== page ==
Sad Company: A string of prescriptions only worsens a patient’s depression.
Sad Company: A string of prescriptions only worsens a patient’s depression.

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Anyone who’s been treated for depression—or any chronic illness, really—knows the drill. Here’s a prescription that will help you. You try it, and it may deliver its intended relief of a symptom or two, but it makes other parts of you miserable. So here’s another pill that will offset those issues, but this drug has side effects as well, so you might want to take this, too, to cancel out that. Soon you have a shelf full of meds, and you feel all the worse for it.

“I never want to see another pill again,” Emily (Rooney Mara) says to her psychiatrist, Dr. Banks (Jude Law), in Side Effects, a thriller from Steven Soderbergh that’s reportedly his final film. If true, the director is going out on top, and what a year and a half he’s had: Soderbergh kicked off this run with another medical thriller, Contagion, before veering off into action with Haywire, then really going off the rails (in a good way) with last summer’s terrifically fun look into the world of male strippers, Magic Mike.

The star of that film (and co-star of Haywire), Channing Tatum, reappears in the slick, sharp Side Effects as Emily’s husband, Martin. When the film opens, Martin’s being released from prison, having served four years for insider trading. Emily, meanwhile, works for a Manhattan advertising agency, and though she’s at first thrilled when Martin comes home, soon a depression sinks in, and one day she decides to drive her car straight into the wall of a parking garage.

Emily survives, but considering she’s a suicide threat, at the hospital she’s forced to talk to Banks, who trusts that the action was more a cry for help and agrees to see her as an outpatient. He puts her on Zoloft, which makes her feel worse, zapping her energy and sex drive and leaving her crying at parties. (“I can’t do this,” she says, a statement that should be familiar to depressives.) Emily mentions that she’s been treated for depression before by Connecticut psychiatrist Dr. Siebert (Catherine Zeta-Jones). Banks consults Siebert, who suggests he try Emily on a new drug, Ablixa. (Which is obviously fictional.)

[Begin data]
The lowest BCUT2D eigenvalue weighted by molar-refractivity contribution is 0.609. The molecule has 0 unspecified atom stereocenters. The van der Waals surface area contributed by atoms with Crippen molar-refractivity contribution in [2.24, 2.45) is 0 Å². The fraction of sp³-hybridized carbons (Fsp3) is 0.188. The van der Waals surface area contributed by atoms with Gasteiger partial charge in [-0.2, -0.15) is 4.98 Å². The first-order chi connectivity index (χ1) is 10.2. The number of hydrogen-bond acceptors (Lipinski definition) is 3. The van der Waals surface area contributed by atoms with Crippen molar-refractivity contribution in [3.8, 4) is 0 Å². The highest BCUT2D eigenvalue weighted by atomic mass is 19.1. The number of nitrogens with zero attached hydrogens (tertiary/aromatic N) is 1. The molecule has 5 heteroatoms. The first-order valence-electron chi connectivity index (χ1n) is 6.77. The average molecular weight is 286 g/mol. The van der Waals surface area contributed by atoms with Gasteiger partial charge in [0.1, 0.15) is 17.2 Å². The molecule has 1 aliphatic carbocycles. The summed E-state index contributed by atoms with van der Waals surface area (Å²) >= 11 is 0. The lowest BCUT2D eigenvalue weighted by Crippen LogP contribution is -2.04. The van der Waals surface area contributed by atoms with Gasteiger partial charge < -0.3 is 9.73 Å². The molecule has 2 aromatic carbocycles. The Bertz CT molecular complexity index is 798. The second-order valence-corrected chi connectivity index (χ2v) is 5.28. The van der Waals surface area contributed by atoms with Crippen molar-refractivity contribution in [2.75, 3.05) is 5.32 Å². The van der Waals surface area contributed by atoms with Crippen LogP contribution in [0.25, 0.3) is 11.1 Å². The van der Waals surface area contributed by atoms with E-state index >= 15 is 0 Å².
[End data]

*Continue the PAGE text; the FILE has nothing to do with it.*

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Ablixa seems to be the magic potion, with a few exceptions. Like showing up to work at 4 p.m. (“I got on a train and I just forgot to get off,” Emily tells her boss.) Martin and Emily have a joint session with Banks, with Martin asking if there’s another drug she could try. (“You’ve never had this, Martin, you don’t know what it’s like,” Emily says, another plea/accusation that will make the walking wounded nod their heads.) And then, well, things go bonkers, and to say any more would spoil the film.

Side Effects juggles the issues of the dark side of drugs, the potential for malpractice, and the impossibility catching patient deception. Written by Scott Z. Burns (Contagion, The Informant!), the film is a mostly effective nesting doll that unravels layers of a guessing game regarding whom or what to blame, though as with most thrillers, a few details don’t quite add up. (You may not catch the implications of a few images quickly flashed in the late chapters.) It’s not the most Soderberghian of the director’s work (though his genre-jumping makes him somewhat difficult to categorize): His tight, shallow framing is here, allowing you to simmer in every nuance of Emily’s emotional states, but his jazziness is absent, with music that’s low-key when it’s there at all.

Though Zeta-Jones, Tatum, and Law all turn in serviceable performances—delivering neither more nor less than their roles demand—Side Effects is Mara’s showcase. Growing into her beauty (or perhaps just finally looking herself, after playing a college student in The Social Network and a rail-thin, violent punk in The Girl With the Dragon Tattoo), she’s a captivating presence as Emily, being asked to displaying a gamut of emotions from bliss to emptiness to misery to creepiness. Her limp-bodied depiction of depression is right-on (bested only by Kirsten Dunst’s portrayal in Melancholia); her dead eyes, which occasionally turn on a dime, are cold and frightening. The performance is reminiscent of Edward Norton’s in Primal Fear.

With all the twists, it’s difficult to know which of the film’s characters to root for. Yes, there is a clear good guy at the very, very end, or at least one who’s been absolved of guilt. But you don’t need a hero, or even someone simply to feel sorry for, to be taken in by Side Effects. Though, like Emily, you may never want to see another pill again.